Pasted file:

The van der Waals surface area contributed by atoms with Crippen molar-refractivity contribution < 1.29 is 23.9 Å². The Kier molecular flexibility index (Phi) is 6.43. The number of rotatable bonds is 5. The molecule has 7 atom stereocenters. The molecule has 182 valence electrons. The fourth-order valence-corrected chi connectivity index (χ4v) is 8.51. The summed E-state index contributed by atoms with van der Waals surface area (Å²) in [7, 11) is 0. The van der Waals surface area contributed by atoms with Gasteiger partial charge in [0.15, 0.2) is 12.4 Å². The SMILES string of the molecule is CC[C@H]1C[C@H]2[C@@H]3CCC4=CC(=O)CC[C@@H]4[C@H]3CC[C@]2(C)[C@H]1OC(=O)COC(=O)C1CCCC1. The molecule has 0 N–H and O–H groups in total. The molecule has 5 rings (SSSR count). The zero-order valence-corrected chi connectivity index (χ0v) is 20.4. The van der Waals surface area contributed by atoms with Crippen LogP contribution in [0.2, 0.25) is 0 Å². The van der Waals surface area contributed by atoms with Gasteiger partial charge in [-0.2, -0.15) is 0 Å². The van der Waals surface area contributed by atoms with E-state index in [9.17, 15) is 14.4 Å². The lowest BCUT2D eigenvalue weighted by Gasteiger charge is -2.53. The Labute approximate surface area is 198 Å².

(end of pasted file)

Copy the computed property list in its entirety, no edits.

The van der Waals surface area contributed by atoms with Crippen molar-refractivity contribution < 1.29 is 23.9 Å². The Kier molecular flexibility index (Phi) is 6.43. The number of rotatable bonds is 5. The molecule has 7 atom stereocenters. The molecule has 182 valence electrons. The fourth-order valence-corrected chi connectivity index (χ4v) is 8.51. The summed E-state index contributed by atoms with van der Waals surface area (Å²) in [7, 11) is 0. The van der Waals surface area contributed by atoms with Gasteiger partial charge in [0.15, 0.2) is 12.4 Å². The SMILES string of the molecule is CC[C@H]1C[C@H]2[C@@H]3CCC4=CC(=O)CC[C@@H]4[C@H]3CC[C@]2(C)[C@H]1OC(=O)COC(=O)C1CCCC1. The molecule has 0 N–H and O–H groups in total. The molecule has 5 rings (SSSR count). The zero-order valence-corrected chi connectivity index (χ0v) is 20.4. The van der Waals surface area contributed by atoms with Crippen LogP contribution in [0.2, 0.25) is 0 Å². The van der Waals surface area contributed by atoms with Gasteiger partial charge in [-0.2, -0.15) is 0 Å². The van der Waals surface area contributed by atoms with E-state index in [9.17, 15) is 14.4 Å². The lowest BCUT2D eigenvalue weighted by Gasteiger charge is -2.53. The Labute approximate surface area is 198 Å².